Millennials coming to the rescue of the great institution of marriage -- thanks to younger couples getting married later, say experts -- the nation's divorce rate is on the decline, dropping by 18 percent between 2008 and 2016.

The researcher Philip Cohen says millennial marriages are more stable because their lives are in greater order when they tie the knot.

"We see people getting married at older ages, people getting married with college degrees already. They are less likely to be already divorced or have children when they get married, both of which are risk factors for divorce."

Here are the takeaways:

  • The University of Maryland study shows that a 35-year-old millennial today is more likely to hit his or her fifth wedding anniversary than a 35-year-old gen x-er was in 2008.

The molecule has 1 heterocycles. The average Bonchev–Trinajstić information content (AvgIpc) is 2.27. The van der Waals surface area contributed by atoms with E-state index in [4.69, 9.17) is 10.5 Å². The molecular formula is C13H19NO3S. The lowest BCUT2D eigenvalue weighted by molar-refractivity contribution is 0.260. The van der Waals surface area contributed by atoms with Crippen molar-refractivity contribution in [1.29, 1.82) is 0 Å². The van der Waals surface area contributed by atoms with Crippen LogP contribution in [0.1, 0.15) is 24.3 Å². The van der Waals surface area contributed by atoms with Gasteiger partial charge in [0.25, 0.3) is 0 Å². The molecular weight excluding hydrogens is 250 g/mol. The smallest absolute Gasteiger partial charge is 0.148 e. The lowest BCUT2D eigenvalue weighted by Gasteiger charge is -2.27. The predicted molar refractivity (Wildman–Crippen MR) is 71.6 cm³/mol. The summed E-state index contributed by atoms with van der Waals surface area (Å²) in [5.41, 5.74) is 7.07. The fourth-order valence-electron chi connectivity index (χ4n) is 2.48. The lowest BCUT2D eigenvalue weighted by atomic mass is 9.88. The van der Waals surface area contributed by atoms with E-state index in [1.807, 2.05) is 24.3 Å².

• The researcher Philip Cohen says millennial marriages are more stable because their lives are in greater order when they tie the knot.
  • "We see people getting married at older ages, people getting married with college degrees already. They are less likely to be already divorced or have children when they get married, both of which are risk factors for divorce."
  • The divorce rate could decline even more in future years as marriages become more selective, rarer and more stable. Recent divorce rate increases have been fueled by the "gray divorce boom" among baby boom

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